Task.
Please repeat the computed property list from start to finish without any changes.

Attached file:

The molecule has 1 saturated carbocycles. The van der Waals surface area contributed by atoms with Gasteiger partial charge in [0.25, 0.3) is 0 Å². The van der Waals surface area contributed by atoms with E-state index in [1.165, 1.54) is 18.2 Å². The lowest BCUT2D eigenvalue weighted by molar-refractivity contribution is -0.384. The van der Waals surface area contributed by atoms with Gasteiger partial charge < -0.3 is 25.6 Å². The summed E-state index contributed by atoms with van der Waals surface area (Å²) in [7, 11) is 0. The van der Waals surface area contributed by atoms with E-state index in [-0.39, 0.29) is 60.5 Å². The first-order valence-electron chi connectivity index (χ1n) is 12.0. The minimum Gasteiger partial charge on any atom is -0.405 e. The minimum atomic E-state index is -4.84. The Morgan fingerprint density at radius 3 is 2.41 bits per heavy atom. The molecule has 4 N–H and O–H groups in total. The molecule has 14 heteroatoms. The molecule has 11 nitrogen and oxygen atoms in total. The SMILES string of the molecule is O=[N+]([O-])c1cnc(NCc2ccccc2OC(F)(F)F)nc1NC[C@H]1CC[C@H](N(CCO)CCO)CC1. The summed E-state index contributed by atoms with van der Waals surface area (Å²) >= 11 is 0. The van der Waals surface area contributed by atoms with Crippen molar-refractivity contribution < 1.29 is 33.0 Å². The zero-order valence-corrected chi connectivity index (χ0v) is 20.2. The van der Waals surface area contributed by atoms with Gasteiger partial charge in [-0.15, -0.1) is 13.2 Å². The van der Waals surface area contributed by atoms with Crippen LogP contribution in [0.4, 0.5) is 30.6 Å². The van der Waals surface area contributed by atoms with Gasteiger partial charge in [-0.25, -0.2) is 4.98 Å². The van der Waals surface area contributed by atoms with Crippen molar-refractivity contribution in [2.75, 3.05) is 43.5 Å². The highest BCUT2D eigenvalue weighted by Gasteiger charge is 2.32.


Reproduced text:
The molecule has 1 saturated carbocycles. The van der Waals surface area contributed by atoms with Gasteiger partial charge in [0.25, 0.3) is 0 Å². The van der Waals surface area contributed by atoms with E-state index in [1.165, 1.54) is 18.2 Å². The lowest BCUT2D eigenvalue weighted by molar-refractivity contribution is -0.384. The van der Waals surface area contributed by atoms with Gasteiger partial charge < -0.3 is 25.6 Å². The summed E-state index contributed by atoms with van der Waals surface area (Å²) in [7, 11) is 0. The van der Waals surface area contributed by atoms with E-state index in [-0.39, 0.29) is 60.5 Å². The first-order valence-electron chi connectivity index (χ1n) is 12.0. The minimum Gasteiger partial charge on any atom is -0.405 e. The minimum atomic E-state index is -4.84. The Morgan fingerprint density at radius 3 is 2.41 bits per heavy atom. The molecule has 4 N–H and O–H groups in total. The molecule has 14 heteroatoms. The molecule has 11 nitrogen and oxygen atoms in total. The SMILES string of the molecule is O=[N+]([O-])c1cnc(NCc2ccccc2OC(F)(F)F)nc1NC[C@H]1CC[C@H](N(CCO)CCO)CC1. The summed E-state index contributed by atoms with van der Waals surface area (Å²) >= 11 is 0. The van der Waals surface area contributed by atoms with Crippen molar-refractivity contribution < 1.29 is 33.0 Å². The zero-order valence-corrected chi connectivity index (χ0v) is 20.2. The van der Waals surface area contributed by atoms with Gasteiger partial charge in [-0.15, -0.1) is 13.2 Å². The van der Waals surface area contributed by atoms with Crippen LogP contribution in [0.4, 0.5) is 30.6 Å². The van der Waals surface area contributed by atoms with Gasteiger partial charge in [-0.25, -0.2) is 4.98 Å². The van der Waals surface area contributed by atoms with Crippen molar-refractivity contribution in [2.75, 3.05) is 43.5 Å². The highest BCUT2D eigenvalue weighted by Gasteiger charge is 2.32.